In neighborhoods across Boston, much of the most sought after new construction offers views of one of the city's greatest assets. But as was evident during January's so-called "bombogenesis" storm, the sea has its liabilities. Along with heavy snowfall, the storm produced what for many neighborhoods was a surprise — knee deep water that turned city streets, and office corridors into rivers.

"Within five to 10 minutes we had three feet of water outside, and then it started flooding in here," said Gina Cameron, administrative director at Boston Harbor Cruises. "Within about five minutes we had about eight inches of water from the front of our office to the back of our office."

Cameron's office is located on a wharf in downtown Boston, feet from where the company's boats are docked outside. In the 18 years she's worked here, Cameron has seen plenty of storms. This one was different.

"I feel like this may be the new norm because it just came out of nowhere," she said. "Now my brain's working on how to prepare for the next time."

She's not alone.

Kathy Abbott of Boston Harbor Now is among those who see the widespread flooding produced by the storm, not as a one-off, but a warning. Sea levels, she says, are rising.

"Which means these low-lying areas are vulnerable and are going to get hit again and again and again," said Abbott.

Abbott says in Boston's fast-developing Seaport neighborhood, new buildings appeared to have weathered the storm. Many are designed to withstand powerful storm surges. They're built on raised bases, utilities are located on the roof and sloped parks near the water create a natural barrier that sends water back into the ocean.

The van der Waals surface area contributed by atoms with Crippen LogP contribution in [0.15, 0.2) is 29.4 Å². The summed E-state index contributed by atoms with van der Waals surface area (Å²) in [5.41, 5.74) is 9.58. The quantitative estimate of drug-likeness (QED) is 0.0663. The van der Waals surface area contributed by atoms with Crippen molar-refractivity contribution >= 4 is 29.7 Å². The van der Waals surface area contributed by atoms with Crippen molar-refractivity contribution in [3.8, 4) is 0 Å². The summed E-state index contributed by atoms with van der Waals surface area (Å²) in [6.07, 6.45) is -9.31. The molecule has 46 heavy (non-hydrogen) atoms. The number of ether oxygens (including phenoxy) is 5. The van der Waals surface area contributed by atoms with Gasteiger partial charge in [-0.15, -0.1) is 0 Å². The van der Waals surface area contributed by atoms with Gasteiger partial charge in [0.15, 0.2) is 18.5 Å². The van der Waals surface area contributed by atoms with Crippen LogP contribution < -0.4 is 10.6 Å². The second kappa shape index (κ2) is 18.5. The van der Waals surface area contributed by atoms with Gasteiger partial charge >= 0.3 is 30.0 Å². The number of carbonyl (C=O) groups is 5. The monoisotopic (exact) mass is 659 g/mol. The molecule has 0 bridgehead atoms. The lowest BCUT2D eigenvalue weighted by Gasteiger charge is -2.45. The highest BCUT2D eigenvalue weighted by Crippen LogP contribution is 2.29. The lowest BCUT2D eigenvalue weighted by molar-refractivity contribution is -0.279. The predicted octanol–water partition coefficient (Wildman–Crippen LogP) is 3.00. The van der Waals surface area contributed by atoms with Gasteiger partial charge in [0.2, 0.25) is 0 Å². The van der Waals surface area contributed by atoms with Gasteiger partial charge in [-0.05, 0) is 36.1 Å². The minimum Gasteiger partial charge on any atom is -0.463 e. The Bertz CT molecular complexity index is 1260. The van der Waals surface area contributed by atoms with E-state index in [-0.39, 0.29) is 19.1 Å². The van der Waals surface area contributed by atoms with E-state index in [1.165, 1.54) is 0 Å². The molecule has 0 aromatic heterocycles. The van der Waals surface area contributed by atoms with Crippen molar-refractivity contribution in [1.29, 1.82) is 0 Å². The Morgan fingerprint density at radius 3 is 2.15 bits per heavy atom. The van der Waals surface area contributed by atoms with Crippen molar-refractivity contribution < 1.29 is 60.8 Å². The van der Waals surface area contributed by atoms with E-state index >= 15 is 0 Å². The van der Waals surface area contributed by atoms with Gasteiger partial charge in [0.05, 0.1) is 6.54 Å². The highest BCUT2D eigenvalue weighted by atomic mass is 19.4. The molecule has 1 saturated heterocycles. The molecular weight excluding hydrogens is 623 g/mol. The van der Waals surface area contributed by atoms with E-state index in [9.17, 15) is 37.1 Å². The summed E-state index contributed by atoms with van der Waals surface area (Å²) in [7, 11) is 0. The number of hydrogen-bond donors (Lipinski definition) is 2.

It was a test, but Abbott says we could be in for a lot worse. "It was a one day storm, and it only came so far," she said.

New buildings may be okay, but the city's old. There are plenty of examples of urban infrastructure failing during the flood. A video posted on Twitter, for instance, shows a dumpster floating down a Seaport street. Another Twitter video shows water pouring into the Aquarium Station MBTA stop, turning the stairs into a waterfall. Then there's the issue of old homes in flood zones.

"Your boilers, heaters, water coolers, all those things could get wiped out," said Phil Giffee, executive director of Neighborhood of Affordable Housing.

A longtime affordable housing advocate in East Boston, Giffee is urging residents and the city to make resiliency a priority. The city has issued a report with ideas for protecting this neighborhood — everything from parks that double as seawalls to installing a portable barrier during storms.

"It will take millions of dollars," said Giffee. "If we don't do it I think we're going to pay the price over the long term."